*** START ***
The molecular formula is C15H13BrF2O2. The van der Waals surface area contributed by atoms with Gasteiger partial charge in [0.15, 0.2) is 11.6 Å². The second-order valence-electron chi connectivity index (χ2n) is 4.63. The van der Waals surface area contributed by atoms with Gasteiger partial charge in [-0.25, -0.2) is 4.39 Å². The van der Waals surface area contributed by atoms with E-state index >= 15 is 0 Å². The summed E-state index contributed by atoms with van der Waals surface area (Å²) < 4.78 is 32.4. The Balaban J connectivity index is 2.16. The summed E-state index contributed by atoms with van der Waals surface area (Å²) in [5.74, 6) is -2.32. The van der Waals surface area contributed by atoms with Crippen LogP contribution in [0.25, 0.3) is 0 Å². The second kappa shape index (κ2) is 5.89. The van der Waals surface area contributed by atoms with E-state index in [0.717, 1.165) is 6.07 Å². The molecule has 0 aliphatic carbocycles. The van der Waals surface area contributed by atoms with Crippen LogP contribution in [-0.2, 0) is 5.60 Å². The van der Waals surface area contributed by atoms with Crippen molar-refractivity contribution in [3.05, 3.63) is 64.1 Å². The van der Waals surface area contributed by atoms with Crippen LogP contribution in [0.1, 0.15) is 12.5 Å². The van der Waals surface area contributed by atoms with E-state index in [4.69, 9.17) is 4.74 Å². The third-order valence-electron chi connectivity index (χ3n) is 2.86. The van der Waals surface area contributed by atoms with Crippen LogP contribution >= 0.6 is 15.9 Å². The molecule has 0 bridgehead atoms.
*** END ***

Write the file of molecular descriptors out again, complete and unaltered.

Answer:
The molecular formula is C15H13BrF2O2. The van der Waals surface area contributed by atoms with Gasteiger partial charge in [0.15, 0.2) is 11.6 Å². The second-order valence-electron chi connectivity index (χ2n) is 4.63. The van der Waals surface area contributed by atoms with Gasteiger partial charge in [-0.25, -0.2) is 4.39 Å². The van der Waals surface area contributed by atoms with E-state index >= 15 is 0 Å². The summed E-state index contributed by atoms with van der Waals surface area (Å²) < 4.78 is 32.4. The Balaban J connectivity index is 2.16. The summed E-state index contributed by atoms with van der Waals surface area (Å²) in [5.74, 6) is -2.32. The van der Waals surface area contributed by atoms with Crippen LogP contribution in [0.25, 0.3) is 0 Å². The second kappa shape index (κ2) is 5.89. The van der Waals surface area contributed by atoms with E-state index in [0.717, 1.165) is 6.07 Å². The molecule has 0 aliphatic carbocycles. The van der Waals surface area contributed by atoms with Crippen LogP contribution in [-0.2, 0) is 5.60 Å². The van der Waals surface area contributed by atoms with Crippen molar-refractivity contribution in [3.05, 3.63) is 64.1 Å². The van der Waals surface area contributed by atoms with Crippen LogP contribution in [0.1, 0.15) is 12.5 Å². The van der Waals surface area contributed by atoms with E-state index in [4.69, 9.17) is 4.74 Å². The third-order valence-electron chi connectivity index (χ3n) is 2.86. The van der Waals surface area contributed by atoms with Crippen LogP contribution >= 0.6 is 15.9 Å². The molecule has 0 bridgehead atoms.